Sex, Wages, and Productivity: An Empirical Analysis of Israeli Firm-Level Data
AbstractSex discrimination in labor markets may generate a wage gap between men and women that exceeds any gap in marginal productivity. We test for this type of discrimination using unique firm-level data on manufacturing firms in Israel. There is a statistically significant negative association between wages and the proportion of a firm's workforce that is female. However, there is also a statistically significant negative association between marginal productivity and the proportion of females. The difference between the wage and productivity gaps is small relative to wage-regression estimates of wage discrimination, and is not statistically significant, which is most consistent with no discrimination. Copyright 1999 by Economics Department of the University of Pennsylvania and the Osaka University Institute of Social and Economic Research Association.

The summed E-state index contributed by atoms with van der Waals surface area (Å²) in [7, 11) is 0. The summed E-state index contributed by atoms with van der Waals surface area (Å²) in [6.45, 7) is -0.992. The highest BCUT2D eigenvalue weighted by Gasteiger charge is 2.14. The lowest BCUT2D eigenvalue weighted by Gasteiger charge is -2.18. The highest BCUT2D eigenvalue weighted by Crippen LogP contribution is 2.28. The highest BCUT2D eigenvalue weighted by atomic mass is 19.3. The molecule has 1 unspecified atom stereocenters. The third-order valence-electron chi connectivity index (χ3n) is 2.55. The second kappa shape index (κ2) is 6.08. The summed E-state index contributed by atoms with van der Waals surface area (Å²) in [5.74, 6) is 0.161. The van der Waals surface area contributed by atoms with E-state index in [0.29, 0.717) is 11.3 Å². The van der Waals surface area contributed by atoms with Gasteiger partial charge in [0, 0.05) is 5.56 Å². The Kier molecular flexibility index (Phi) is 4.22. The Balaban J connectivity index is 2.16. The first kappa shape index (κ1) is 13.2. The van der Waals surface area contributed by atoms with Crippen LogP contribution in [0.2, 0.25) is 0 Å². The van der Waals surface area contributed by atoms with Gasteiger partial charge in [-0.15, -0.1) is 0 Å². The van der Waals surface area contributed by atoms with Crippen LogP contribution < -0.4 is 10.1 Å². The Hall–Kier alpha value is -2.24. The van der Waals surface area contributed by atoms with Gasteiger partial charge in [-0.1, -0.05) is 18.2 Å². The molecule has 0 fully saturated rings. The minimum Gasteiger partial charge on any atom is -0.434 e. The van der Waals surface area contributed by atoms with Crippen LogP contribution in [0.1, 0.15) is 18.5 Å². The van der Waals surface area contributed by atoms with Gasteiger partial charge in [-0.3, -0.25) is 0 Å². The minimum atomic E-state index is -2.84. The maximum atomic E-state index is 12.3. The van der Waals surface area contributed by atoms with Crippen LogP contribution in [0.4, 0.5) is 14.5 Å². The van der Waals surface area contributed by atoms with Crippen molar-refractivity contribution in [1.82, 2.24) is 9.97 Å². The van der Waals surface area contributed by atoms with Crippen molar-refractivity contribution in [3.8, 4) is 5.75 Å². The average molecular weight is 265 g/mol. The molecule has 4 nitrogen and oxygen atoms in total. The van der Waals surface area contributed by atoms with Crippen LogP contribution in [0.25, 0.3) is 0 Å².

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Bibliographic InfoArticle provided by Department of Economics, University of Pennsylvania and Osaka University Institute of Social and Economic Research Association in its journal International Economic Review.
Volume (Year): 40 (1999)
Issue (Month): 1 (February)
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Other versions of this item:
- Hellerstein, J-K & Neumark, D, 1995. "Sex, Wages, and Productivity : an Empirical Analysis of Israeli, Firm-Level Data," Papers 9501, Michigan State - Econometrics and Economic Theory.
- J31 - Labor and Demographic Economics - - Wages, Compensation, and Labor Costs - - - Wage Level and Structure; Wage Differentials
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